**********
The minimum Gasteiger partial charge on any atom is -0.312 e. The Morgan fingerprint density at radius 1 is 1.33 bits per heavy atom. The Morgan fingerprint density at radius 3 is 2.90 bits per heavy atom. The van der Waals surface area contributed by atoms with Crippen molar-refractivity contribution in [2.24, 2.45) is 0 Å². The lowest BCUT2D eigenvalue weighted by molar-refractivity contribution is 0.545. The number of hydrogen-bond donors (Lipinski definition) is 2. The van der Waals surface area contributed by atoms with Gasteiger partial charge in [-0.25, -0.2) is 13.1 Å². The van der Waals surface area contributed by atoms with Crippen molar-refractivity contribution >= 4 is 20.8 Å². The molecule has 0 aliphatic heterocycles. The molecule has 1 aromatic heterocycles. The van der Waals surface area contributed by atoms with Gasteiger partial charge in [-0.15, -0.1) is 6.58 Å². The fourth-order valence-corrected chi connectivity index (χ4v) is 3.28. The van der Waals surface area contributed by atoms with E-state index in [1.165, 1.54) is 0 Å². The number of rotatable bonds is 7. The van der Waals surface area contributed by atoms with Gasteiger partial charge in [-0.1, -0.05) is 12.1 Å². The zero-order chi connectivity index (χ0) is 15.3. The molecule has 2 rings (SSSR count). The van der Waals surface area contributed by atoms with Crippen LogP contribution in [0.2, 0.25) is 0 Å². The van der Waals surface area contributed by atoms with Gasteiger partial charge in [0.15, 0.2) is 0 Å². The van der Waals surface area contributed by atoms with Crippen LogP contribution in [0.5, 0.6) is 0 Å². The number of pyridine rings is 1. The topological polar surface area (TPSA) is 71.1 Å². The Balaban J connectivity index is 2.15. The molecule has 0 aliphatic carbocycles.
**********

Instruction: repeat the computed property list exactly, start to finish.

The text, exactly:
The minimum Gasteiger partial charge on any atom is -0.312 e. The Morgan fingerprint density at radius 1 is 1.33 bits per heavy atom. The Morgan fingerprint density at radius 3 is 2.90 bits per heavy atom. The van der Waals surface area contributed by atoms with Crippen molar-refractivity contribution in [2.24, 2.45) is 0 Å². The lowest BCUT2D eigenvalue weighted by molar-refractivity contribution is 0.545. The number of hydrogen-bond donors (Lipinski definition) is 2. The van der Waals surface area contributed by atoms with Gasteiger partial charge in [-0.25, -0.2) is 13.1 Å². The van der Waals surface area contributed by atoms with Crippen molar-refractivity contribution >= 4 is 20.8 Å². The molecule has 0 aliphatic heterocycles. The molecule has 1 aromatic heterocycles. The van der Waals surface area contributed by atoms with Gasteiger partial charge in [-0.15, -0.1) is 6.58 Å². The fourth-order valence-corrected chi connectivity index (χ4v) is 3.28. The van der Waals surface area contributed by atoms with E-state index in [1.165, 1.54) is 0 Å². The number of rotatable bonds is 7. The van der Waals surface area contributed by atoms with Gasteiger partial charge in [-0.1, -0.05) is 12.1 Å². The zero-order chi connectivity index (χ0) is 15.3. The molecule has 2 rings (SSSR count). The van der Waals surface area contributed by atoms with Crippen LogP contribution in [0.2, 0.25) is 0 Å². The van der Waals surface area contributed by atoms with Gasteiger partial charge in [0.15, 0.2) is 0 Å². The van der Waals surface area contributed by atoms with Crippen LogP contribution in [0.5, 0.6) is 0 Å². The number of pyridine rings is 1. The topological polar surface area (TPSA) is 71.1 Å². The Balaban J connectivity index is 2.15. The molecule has 0 aliphatic carbocycles.